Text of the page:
Stakeholder requirements are requirements that are collected from stakeholders such as business units, operations teams, customers, users, communities and subject matter experts. The following are illustrative examples of stakeholder requirements.
Business units may provide user stories or detailed requirements depending on their role in the project. Generally speaking, business units have the last word on functionality, features and quality requirements.
Operational requirements such as maintenance features of software. Operations teams may also contribute constraints such as those related to the capabilities of a production line. Customers such as a lead user may contribute user stories or ideas for usability and quality. For example, "As a customer with kids, I'd like basic control buttons on the back of the television for the times when I lose the remote."
UsersUsers may be asked to contribute ideas for functionality, features, usability and quality. Users of business software and processes may be primarily interested in productivity features. For example, "As an Order Manager, I'd like to see all active orders in a single screen, because I need to see that dozens of times a day."
Requirements from subject matter experts in areas such as architecture, engineering, design, usability, technology, construction, legal and compliance. For example, an information security consultant who contributes non-functional requirements to a bank's infrastructure project.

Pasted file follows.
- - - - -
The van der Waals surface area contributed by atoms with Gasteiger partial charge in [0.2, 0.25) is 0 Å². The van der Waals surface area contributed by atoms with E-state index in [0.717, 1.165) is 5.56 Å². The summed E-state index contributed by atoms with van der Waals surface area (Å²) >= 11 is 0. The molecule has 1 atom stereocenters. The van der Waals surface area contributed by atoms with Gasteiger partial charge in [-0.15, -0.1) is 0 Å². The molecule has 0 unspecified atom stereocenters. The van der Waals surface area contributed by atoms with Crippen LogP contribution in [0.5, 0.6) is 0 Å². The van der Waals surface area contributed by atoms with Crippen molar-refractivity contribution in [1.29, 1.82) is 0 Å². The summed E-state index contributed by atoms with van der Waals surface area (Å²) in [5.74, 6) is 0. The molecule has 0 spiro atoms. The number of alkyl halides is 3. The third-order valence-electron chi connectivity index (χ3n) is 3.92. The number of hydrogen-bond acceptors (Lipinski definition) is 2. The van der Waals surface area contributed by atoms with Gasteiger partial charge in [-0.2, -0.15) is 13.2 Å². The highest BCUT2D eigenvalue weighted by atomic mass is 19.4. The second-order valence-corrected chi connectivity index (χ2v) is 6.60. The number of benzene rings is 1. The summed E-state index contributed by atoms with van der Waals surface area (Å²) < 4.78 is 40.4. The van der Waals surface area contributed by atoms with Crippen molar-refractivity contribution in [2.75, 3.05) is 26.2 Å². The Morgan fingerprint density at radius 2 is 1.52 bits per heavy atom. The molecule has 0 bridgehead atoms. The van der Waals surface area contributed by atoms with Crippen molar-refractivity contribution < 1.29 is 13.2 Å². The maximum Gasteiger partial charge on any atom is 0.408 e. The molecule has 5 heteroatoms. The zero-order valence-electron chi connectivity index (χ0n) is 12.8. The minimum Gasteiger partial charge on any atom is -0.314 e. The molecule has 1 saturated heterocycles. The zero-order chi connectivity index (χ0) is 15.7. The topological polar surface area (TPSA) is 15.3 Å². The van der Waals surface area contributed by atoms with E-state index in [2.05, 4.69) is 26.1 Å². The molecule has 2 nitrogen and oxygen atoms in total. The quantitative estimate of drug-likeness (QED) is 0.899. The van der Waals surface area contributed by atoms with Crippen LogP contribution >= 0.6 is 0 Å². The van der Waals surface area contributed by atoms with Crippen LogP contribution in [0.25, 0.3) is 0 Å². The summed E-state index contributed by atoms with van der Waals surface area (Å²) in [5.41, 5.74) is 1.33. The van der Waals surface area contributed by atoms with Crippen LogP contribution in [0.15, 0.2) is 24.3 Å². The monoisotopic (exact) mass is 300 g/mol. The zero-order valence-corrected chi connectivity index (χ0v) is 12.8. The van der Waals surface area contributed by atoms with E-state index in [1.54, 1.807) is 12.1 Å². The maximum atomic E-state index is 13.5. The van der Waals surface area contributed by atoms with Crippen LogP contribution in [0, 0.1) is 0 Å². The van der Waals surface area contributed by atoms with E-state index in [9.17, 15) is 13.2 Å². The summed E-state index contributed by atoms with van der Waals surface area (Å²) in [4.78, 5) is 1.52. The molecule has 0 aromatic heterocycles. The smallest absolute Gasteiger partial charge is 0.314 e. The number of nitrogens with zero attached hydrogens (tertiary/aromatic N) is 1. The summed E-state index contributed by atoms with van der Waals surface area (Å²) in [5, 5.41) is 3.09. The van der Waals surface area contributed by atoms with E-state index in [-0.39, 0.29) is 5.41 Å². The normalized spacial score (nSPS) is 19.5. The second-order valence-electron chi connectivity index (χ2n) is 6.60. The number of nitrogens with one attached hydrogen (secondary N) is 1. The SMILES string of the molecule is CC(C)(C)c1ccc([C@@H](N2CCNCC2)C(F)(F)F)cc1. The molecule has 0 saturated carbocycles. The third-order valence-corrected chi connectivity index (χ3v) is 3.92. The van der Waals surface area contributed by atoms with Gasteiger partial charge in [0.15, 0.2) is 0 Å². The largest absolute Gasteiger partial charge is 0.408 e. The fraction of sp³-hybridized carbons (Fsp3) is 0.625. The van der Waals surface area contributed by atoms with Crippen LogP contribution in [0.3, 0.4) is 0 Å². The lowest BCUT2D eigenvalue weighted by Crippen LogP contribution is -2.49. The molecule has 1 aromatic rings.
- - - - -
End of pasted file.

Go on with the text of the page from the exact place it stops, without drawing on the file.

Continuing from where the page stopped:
This is the complete list of articles we have written about business analysis.
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The difference between functional and non-functional requirements explained.
The difference between requirements and specifications.
The difference between functional and behavioral requirements explained.
A few examples of non-functional requirements.
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The common types of customer requirements.
The difference between functions and features.
The common types of requirements elicitation.
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The difference between business analysis and business architecture.
A few examples of common process gaps.
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The common types of data analysis.
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The common types of specification.
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